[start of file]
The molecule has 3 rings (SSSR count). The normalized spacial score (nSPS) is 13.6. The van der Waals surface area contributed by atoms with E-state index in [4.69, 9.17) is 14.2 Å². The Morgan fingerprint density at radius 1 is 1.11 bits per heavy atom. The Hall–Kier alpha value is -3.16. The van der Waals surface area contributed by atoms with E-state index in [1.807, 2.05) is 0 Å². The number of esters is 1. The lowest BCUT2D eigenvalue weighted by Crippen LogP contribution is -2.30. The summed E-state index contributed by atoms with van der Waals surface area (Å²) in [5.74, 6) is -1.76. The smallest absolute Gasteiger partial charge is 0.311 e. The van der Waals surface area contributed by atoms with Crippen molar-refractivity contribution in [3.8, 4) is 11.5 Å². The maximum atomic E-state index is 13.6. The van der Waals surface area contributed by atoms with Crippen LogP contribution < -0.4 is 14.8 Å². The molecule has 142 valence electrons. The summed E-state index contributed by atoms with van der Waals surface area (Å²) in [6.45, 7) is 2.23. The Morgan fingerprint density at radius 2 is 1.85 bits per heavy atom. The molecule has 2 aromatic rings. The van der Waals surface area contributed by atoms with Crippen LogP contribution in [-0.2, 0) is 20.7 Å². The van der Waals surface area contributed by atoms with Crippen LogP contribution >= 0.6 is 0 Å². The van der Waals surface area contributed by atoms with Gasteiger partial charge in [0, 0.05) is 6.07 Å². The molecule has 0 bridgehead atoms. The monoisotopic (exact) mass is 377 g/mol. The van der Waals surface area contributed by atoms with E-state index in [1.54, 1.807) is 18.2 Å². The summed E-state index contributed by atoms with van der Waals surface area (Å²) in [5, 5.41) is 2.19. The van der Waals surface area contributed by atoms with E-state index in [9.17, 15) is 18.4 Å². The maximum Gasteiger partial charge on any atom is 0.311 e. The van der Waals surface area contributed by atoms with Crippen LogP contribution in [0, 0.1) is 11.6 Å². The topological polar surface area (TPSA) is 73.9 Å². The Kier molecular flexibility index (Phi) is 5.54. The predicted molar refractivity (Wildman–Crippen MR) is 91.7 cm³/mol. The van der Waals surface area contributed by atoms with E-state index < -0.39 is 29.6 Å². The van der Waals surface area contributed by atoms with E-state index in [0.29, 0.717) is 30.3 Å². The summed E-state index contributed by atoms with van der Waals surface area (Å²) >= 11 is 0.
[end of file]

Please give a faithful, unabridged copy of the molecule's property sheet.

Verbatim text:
The molecule has 3 rings (SSSR count). The normalized spacial score (nSPS) is 13.6. The van der Waals surface area contributed by atoms with E-state index in [4.69, 9.17) is 14.2 Å². The Morgan fingerprint density at radius 1 is 1.11 bits per heavy atom. The Hall–Kier alpha value is -3.16. The van der Waals surface area contributed by atoms with E-state index in [1.807, 2.05) is 0 Å². The number of esters is 1. The lowest BCUT2D eigenvalue weighted by Crippen LogP contribution is -2.30. The summed E-state index contributed by atoms with van der Waals surface area (Å²) in [5.74, 6) is -1.76. The smallest absolute Gasteiger partial charge is 0.311 e. The van der Waals surface area contributed by atoms with Crippen molar-refractivity contribution in [3.8, 4) is 11.5 Å². The maximum atomic E-state index is 13.6. The van der Waals surface area contributed by atoms with Crippen LogP contribution < -0.4 is 14.8 Å². The molecule has 142 valence electrons. The summed E-state index contributed by atoms with van der Waals surface area (Å²) in [6.45, 7) is 2.23. The Morgan fingerprint density at radius 2 is 1.85 bits per heavy atom. The molecule has 2 aromatic rings. The van der Waals surface area contributed by atoms with Crippen LogP contribution in [-0.2, 0) is 20.7 Å². The van der Waals surface area contributed by atoms with Crippen LogP contribution >= 0.6 is 0 Å². The van der Waals surface area contributed by atoms with Gasteiger partial charge in [0, 0.05) is 6.07 Å². The molecule has 0 bridgehead atoms. The monoisotopic (exact) mass is 377 g/mol. The van der Waals surface area contributed by atoms with E-state index in [1.54, 1.807) is 18.2 Å². The summed E-state index contributed by atoms with van der Waals surface area (Å²) in [5, 5.41) is 2.19. The van der Waals surface area contributed by atoms with E-state index in [9.17, 15) is 18.4 Å². The maximum Gasteiger partial charge on any atom is 0.311 e. The van der Waals surface area contributed by atoms with Crippen LogP contribution in [0, 0.1) is 11.6 Å². The topological polar surface area (TPSA) is 73.9 Å². The Kier molecular flexibility index (Phi) is 5.54. The predicted molar refractivity (Wildman–Crippen MR) is 91.7 cm³/mol. The van der Waals surface area contributed by atoms with E-state index < -0.39 is 29.6 Å². The van der Waals surface area contributed by atoms with E-state index in [0.29, 0.717) is 30.3 Å². The summed E-state index contributed by atoms with van der Waals surface area (Å²) >= 11 is 0.